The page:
Wednesday, April 6, 2011
Seven Westminster College English majors and their faculty adviser participated in the Sigma Tau Delta International Convention "Beyond Words" March 23-26 in Pittsburgh.
Senior Samantha Killmeyer presented an analytical paper on Elizabeth Bishop's poem "Crusoe in England" that examined the confessional mode and suggested that grief is easier to confess within a strict frame, be it poetic form or the narrative of another writer's work such as Daniel Defoe's Robinson Crusoe.
Her second presentation was a collection of original poetry, I Know This Much to be True, that earned third place out of 170 submissions.
"Sam is an incredibly gifted poet," said Dr. Kristianne Kalata Vaccaro, Westminster assistant professor of English and Sigma Tau Delta faculty adviser who accompanied the students. "I was so proud and excited to see her gain international recognition for the fine work that we appreciate daily."
"I don't think of Sam Killmeyer as a student who happens to write poetry," said Dr. David Swerdlow, professor and chair of Westminster's Department of English and Public Relations and Killmeyer's poetry adviser. "Rather, I think of her as a terrific young poet whose work is saturated with strength and beauty; her poems sing. Her poems help us to feel what it means to live on this earth, among everyone and everything we love. Speaking with Sam about poetry is one of the great pleasures of my teaching life."
"This conference was my first either to attend or present," Killmeyer said. "It was wonderful to be at a gathering of so many people who share my passions for literature and writing. I met several interesting people and attended two keynote speakers' presentations: Kay Ryan, Poet Laureate 2008-2012, and Dave Eggers, writer, editor, and publisher."
Killmeyer is a daughter of Steven and Diane Killmeyer of Medina, Ohio, and a graduate of Highland High School.
Junior Kara Knickerbocker presented "Discoloration," a pantoum written in an "Art of Confessions" course that reflects her relationship with her father and the skin condition vitiligo that they both have.
"I was thoroughly impressed by the various styles of writing I was exposed to and the different voices I heard through the sessions of the conference," Knickerbocker said. "I loved meeting students from around the country that shared my passion for reading and writing. It was a truly amazing opportunity for me and a wonderful experience that I would love to repeat at next year's conference."
Knickerbocker is a daughter of Dan and Lu Ann Knickerbocker of Conneautville and a graduate of Saegertown High School. Her academic adviser is Dr. Andrew Ade, Westminster associate professor of English.
Seniors Matthew Bower, Kelly Lake, and Ryan Sargent were part of a panel that discussed "From Text to Film Text: The Adaptations of Alfred Hitchcock" and was moderated by Dr. Jeffrey Bersett, associate professor and chair of Westminster's Department of Modern Languages.
"It was a great experience," Lake said. "I think we had a really good discussion and I learned some interesting information from my panel members."
Lake is a daughter of Walter and Catherine Lake of Boardman, Ohio, and a graduate of Boardman High School.
Bower is a student in Westminster's Lifelong Learning Program.
Sargent is a son of Paul and Marlene Sargent of Washington and a graduate of Trinity High School.
Junior Laura Milanak presented two papers: "A Humanist Lens on Clint Eastwood and Gran Torino" that was originally presented at Susquehanna University's Literature and Creative Writing Conference earlier this year and one on Percy Shelley written during her freshman year.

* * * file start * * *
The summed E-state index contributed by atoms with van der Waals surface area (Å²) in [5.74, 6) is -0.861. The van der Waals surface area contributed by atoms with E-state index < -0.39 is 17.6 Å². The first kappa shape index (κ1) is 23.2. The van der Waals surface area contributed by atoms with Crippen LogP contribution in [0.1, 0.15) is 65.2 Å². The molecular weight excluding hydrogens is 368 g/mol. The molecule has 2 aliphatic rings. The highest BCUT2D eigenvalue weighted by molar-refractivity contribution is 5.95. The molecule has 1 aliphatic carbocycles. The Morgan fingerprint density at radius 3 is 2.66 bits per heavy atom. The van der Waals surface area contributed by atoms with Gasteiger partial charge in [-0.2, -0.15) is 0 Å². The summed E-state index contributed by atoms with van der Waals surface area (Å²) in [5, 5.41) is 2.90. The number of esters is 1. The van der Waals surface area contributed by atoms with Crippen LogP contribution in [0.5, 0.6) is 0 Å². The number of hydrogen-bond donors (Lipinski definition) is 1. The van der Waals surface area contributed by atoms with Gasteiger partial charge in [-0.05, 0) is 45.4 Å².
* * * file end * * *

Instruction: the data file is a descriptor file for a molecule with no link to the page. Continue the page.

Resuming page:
"The conference was even better than I expected," Milanak said. "There were so many appealing presentations that it was tough to decide which to attend. Both of my presentations went extremely well and I hope to apply for the conference next year."
Milanak is a daughter of Steve and Beth Milanak of Ford City and a graduate of Ford City High School.
Junior Molly Sharbaugh, president of the Westminster Sigma Tau Delta chapter, attended the business lunch for officers.
Sharbaugh is a daughter of John and Patricia Sharbaugh of Ligonier and a graduate of Ligonier Valley High School.
Vaccaro attended the faculty sponsor workshop, where she learned many practical ideas for fundraising, motivating student participation, and organizing chapter activities.
"The conference exceeded my expectations," Vaccaro said. "It was thrilling to hear such good papers and lively discussions from this diverse group of undergraduates. The conference provided us with a great venue for showcasing the talents of Westminster's English majors, who gain so much from sharing their work with audiences outside Westminster."
Sigma Tau Delta is an international honor society for students of English language and literature. This year's convention represented the largest annual meeting of English undergraduates with over 1,000 student participants.
The Westminster students' attendance was supported by travel/presentation grants from Westminster's Drinko Center for Excellence in Teaching and Learning.
The Drinko Center for Excellence in Teaching and Learning was created to enrich undergraduate education at Westminster through advancing world-class teaching as well as by participating in collaborations that address community and regional needs including strengthening K-12 education. The Undergraduate Research Initiative provides funding for students to conduct research and to present their research at regional and national conferences. Visit www.westminster.edu/drinko for more information about the Drinko Center and its programs.
Contact Vaccaro at (724) 946-7350 or email firstname.lastname@example.org for additional information.